5. I have had a lot of problems and failures even though I was doing everything right and the water parameters were always good. I was using well water that was a bit on the acidic side so I did have to add in some PH up at times. I was ready to throw in the towel. I was even starting to get a bit paranoid about drinking my well water. I decided to test the parameters of the water itself in a bucket over a couple of days to see what would happen. I found that it would start off a bit acidic and then would go through some wild PH swings over a day or so before it settled in slightly acidic. When I added PH up to raise the PH it would steadily decrease back down. I figured it was these PH swings that was taking a toll on my fish when I did water changes. With a little research I read that this could be due to low carbonate hardness. I ordered the test kit and sure enough general and carbonate hardness was pretty much nonexistent. With my concern over the quality of the well water I purchased a reverse osmosis system for drinking water and decided to use it as a clean slate to start off with for the tank water. Here is what I have been doing and would like the experts here to tell me what you think of it. I fill some 7 gallon water containers with the reverse osmosis water and add a product called Equilibrium made by Seachem to it. This brings the general hardness up and adds the needed minerals back into the water. I then use baking soda to bring up the carbonate hardness and increase the PH. I normally let it sit for a day or two to be sure everything is stable before adding any into the tank. Now this water is only at room temperature so to avoid shocking the fish with a temperature change I have been changing out 2 gallons in my 55 gallon tank every other day instead a a full 20% change. Sometimes 3 depending on the nitrate level. Two gallons is enough for me to do a thorough vacuum of the gravel on 1/2 of the tank so I alternate sides with each water change. Since I have been doing this my two orandas have been very healthy, active and playful with no issues at all. What are your thoughts?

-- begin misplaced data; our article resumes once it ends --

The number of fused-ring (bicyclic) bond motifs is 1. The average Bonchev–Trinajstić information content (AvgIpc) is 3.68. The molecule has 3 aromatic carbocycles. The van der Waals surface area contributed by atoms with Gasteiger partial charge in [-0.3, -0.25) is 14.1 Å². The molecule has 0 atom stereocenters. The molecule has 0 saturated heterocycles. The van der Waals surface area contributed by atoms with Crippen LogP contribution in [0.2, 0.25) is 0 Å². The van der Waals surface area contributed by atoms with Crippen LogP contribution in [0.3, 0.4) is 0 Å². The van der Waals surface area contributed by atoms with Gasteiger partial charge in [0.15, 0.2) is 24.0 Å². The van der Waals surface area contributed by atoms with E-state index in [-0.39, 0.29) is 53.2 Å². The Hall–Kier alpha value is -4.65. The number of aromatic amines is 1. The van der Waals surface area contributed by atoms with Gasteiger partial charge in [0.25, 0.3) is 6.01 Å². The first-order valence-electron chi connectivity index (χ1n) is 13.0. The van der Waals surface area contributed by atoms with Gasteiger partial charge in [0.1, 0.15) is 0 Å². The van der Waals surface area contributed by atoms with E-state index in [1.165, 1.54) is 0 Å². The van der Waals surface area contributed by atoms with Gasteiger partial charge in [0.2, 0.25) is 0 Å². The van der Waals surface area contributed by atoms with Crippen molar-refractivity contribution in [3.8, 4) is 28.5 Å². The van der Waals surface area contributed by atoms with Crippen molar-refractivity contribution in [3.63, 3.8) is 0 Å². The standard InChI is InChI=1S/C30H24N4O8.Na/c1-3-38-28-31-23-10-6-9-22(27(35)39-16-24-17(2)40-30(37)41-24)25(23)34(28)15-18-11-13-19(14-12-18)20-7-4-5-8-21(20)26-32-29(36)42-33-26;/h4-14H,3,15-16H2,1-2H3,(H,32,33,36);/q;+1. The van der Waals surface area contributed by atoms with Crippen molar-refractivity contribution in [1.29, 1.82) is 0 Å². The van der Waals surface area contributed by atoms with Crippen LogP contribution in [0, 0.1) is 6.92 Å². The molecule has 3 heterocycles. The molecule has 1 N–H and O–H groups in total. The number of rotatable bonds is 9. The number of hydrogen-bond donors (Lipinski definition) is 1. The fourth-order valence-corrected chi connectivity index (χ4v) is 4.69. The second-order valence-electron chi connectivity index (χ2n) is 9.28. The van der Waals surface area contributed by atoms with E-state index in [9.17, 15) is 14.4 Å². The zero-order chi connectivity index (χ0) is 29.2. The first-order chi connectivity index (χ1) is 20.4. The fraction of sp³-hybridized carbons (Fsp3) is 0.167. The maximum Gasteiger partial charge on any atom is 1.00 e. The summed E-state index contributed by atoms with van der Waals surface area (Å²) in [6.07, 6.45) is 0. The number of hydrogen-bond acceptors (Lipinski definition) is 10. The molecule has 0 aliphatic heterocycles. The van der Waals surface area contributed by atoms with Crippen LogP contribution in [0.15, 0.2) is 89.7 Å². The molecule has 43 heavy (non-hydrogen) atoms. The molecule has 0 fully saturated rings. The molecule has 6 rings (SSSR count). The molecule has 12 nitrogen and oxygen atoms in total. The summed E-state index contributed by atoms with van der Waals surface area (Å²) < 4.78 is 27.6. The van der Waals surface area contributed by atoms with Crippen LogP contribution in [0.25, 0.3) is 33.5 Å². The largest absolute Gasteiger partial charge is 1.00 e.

6. Yeah, I kinda figured it would kill the beneficial bacteria. The pineconing had all but disapeared on the fish after the first round of Kanaplex. Soon after starting the second round it has returned on one side and is now faintly starting on the other. I was optimistic and had hopes that it would recover but it doesn't look like it will now. I'm disappointed but not surprised. The fish is still very active and showing no other symptoms for now. I guess all I can do for now is try and keep it comfortable.
  7. Thank you so much for your help. I'll keep you posted on it's progress.
  8. "The directions on the kanaplex say to do 3 doses every 2 days. It's been 2 days since the last dose" I meant to say dose every 2 days for a total of 3.
  9. In the quarantine tank I removed the carbon filter but not the biological one. I have been doing a 70% water change every 2 days just before the next dose of kanaplex. Does the kanaplex kill the bacterial in the biological filter? I seeded the filter this morning with some media from the main tank canister filer just to be sure. Should I remove it befor the next dose of kanaplex?